Without doubt the greatest and most enduring legacy of the reign of the Emperor Justinian, the Basilica of Hagia Sophia (Divine Wisdom) is an engineering marvel and is testament to the ingenuity of the engineers who designed it.
The settlement of Baqirha had two churches. The façade of the C6th church is perfectly preserved, but the rest of the church is obscured by foliage and fallen masonry. The village is on the high plateau facing the Syrian-Turkish border to the west.
This C6th church is unusual for having a nave that is almost transverse. Although this type of floorpan is a known element of churches in the Tur Abdin region of south eastern Turkey, it is very unusual to find this design this far south.
The monastery of St. Simeon Stylites the younger was said to stand on the "miraculous mountain", possibly because it was near Mt. Cassius which was a pagan holy mountain. Even today there is an Alawite shrine further down the mountain from the ruins of the monastery. Simeon the younger was a sixth century imitator of his fifth century namesake, Simeon the elder, and a complex of buildings appears to have sprung up around his pillar even during his lifetime. In his vita there is mention of Georgian followers settling at the site and later on they appear to have run their own monastery-within-a-monastery at the site. The modern name for the ruins translates as "Simeon's mountain."
The Church of Mar Elian is believed to date back to the early fifth century and to have been founded on the site of the saint's martyrdom in 284. Elian was a local physician who was murdered by his father, a Roman officer, for his Christian faith. He is widely venerated in Syria for miracles of healing. The church was built around a late antique marble sarcophagus decorated with crosses and located in a small side apse south of the main sanctuary of the church. In the 1970s fragments of frescoes and mosaics were discovered during a renovation programme in the chamber around the tomb, and some elements of the decoration possibly date back as far as the sixth century, though most of the frescoes are twelfth century. Today the church interior boasts frescoes of the life of Mar Elian and various biblical scenes painted by two Romanian artists.
The town of Bethlehem is located to the south of Jerusalem in the West Bank. Since the second century, pilgrims have flocked to the site traditionally associated as the place of Christ’s birth, a cave to the east of the town. In the fourth century, Helena, the Emperor Constantine’s mother, supposedly rediscovered the cave and had her son build a church to commemorate it. This church featured an octagonal structure at the eastern end that was positioned directly over the cave of the Nativity. At the centre of this octagon was a wide, circular opening to allow pilgrims to glimpse at the holy site. It was badly damaged during a Samaritan revolt in 529 AD and was rebuilt by the Emperor Justinian in the mid-sixth century. Much of this church has survived and is largely what is seen today. There were later modifications during the time of the Crusades, largely with the fresco painting on the nave columns. It is thus considered the oldest church in use.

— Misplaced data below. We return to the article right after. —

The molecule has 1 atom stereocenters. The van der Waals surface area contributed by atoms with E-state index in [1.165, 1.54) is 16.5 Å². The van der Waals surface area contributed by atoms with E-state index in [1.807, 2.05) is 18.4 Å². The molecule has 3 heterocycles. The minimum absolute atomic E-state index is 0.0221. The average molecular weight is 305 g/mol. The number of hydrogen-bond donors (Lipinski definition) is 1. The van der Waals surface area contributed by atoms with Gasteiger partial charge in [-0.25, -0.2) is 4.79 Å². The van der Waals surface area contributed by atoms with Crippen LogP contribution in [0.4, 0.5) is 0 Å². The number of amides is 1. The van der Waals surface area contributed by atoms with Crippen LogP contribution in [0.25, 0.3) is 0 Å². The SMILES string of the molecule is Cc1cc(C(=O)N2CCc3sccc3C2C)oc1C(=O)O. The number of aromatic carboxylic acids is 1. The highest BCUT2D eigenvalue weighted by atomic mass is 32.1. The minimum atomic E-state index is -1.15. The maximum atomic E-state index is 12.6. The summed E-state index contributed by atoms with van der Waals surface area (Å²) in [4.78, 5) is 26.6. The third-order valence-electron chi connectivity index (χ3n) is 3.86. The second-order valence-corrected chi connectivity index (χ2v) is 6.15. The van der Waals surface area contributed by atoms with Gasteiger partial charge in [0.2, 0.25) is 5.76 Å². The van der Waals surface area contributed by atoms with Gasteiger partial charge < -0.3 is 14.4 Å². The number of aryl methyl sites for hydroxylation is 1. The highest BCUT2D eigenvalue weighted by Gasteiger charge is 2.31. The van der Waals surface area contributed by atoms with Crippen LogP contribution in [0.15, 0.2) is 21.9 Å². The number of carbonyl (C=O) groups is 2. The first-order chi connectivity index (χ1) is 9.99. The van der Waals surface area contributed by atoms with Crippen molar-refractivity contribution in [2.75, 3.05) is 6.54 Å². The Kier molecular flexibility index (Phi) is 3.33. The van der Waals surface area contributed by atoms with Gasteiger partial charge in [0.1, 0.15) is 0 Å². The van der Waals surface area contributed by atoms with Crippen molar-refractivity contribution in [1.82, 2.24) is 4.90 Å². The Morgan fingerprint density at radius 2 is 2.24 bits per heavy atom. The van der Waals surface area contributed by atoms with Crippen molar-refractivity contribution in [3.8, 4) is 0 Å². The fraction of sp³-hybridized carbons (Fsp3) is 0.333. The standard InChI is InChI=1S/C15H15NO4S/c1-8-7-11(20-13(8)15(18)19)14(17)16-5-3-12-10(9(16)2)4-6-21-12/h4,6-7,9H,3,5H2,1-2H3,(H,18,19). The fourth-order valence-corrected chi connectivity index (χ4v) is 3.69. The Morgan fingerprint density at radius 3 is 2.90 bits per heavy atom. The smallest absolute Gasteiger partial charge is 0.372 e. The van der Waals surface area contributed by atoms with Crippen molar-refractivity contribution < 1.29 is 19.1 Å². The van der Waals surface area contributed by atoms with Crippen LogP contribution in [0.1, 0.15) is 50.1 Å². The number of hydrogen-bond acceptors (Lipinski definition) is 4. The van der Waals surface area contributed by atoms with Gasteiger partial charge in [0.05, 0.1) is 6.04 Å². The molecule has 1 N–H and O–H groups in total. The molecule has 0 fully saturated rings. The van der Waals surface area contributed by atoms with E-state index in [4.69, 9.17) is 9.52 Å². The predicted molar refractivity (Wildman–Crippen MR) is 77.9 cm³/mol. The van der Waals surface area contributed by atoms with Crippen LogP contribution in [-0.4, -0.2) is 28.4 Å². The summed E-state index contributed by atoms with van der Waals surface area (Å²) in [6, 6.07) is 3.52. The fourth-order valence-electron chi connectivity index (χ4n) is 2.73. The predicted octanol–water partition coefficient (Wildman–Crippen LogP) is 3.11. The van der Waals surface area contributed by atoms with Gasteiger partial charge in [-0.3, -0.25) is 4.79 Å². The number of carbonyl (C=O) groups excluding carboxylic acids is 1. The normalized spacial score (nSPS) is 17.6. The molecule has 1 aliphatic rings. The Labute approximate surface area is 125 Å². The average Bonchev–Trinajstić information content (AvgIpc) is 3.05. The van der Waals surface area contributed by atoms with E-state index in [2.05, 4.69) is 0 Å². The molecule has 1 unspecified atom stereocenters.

Tags: Bethlehem, C12th, C2nd, C4th, C6th, Cave, Christ, Christian, Church, Column, Constantine, Corinthian, Crusades, Fresco, Geometric Motif, Holy Site, Icon, Justinian, Mosaic, Nativity, Octagonal, Pilgrimage, St. Helena, West Bank
This church is very well preserved with the portico and a tower still extant. There is some speculation that the tower could once have been the dwelling of a hermit due to the stylite imagery on the portico and because the whole complex was constructed a short distance away from the village.
Shiomghvime means 'the caves of Shio'. Shio was one of the Thirteen (As)Syrian Fathers and he is reputed to have settled in caves to the west of Mtskheta and it is here that the monastery complex need for him is located. The buildings are of many different periods, meaning that claims that one of the churches dates back to the C6th is difficult to verify.
The church at Urbnisi is an extremely large C6th basilica. Urbnisi had one of the earliest Christian communities in Georgia which could have been linked to the fact that the town also had a significant Jewish population in antiquity.
The C6th basilica in Dmanisi has been substantially altered over time, notably with the addition of a medieval narthex, and is located beside the citadel of the now abandoned city that once stood on this site. Older elements have been reused in buildings surrounding the church and there is an Arabic inscription on one of the gravestones in the vicinity.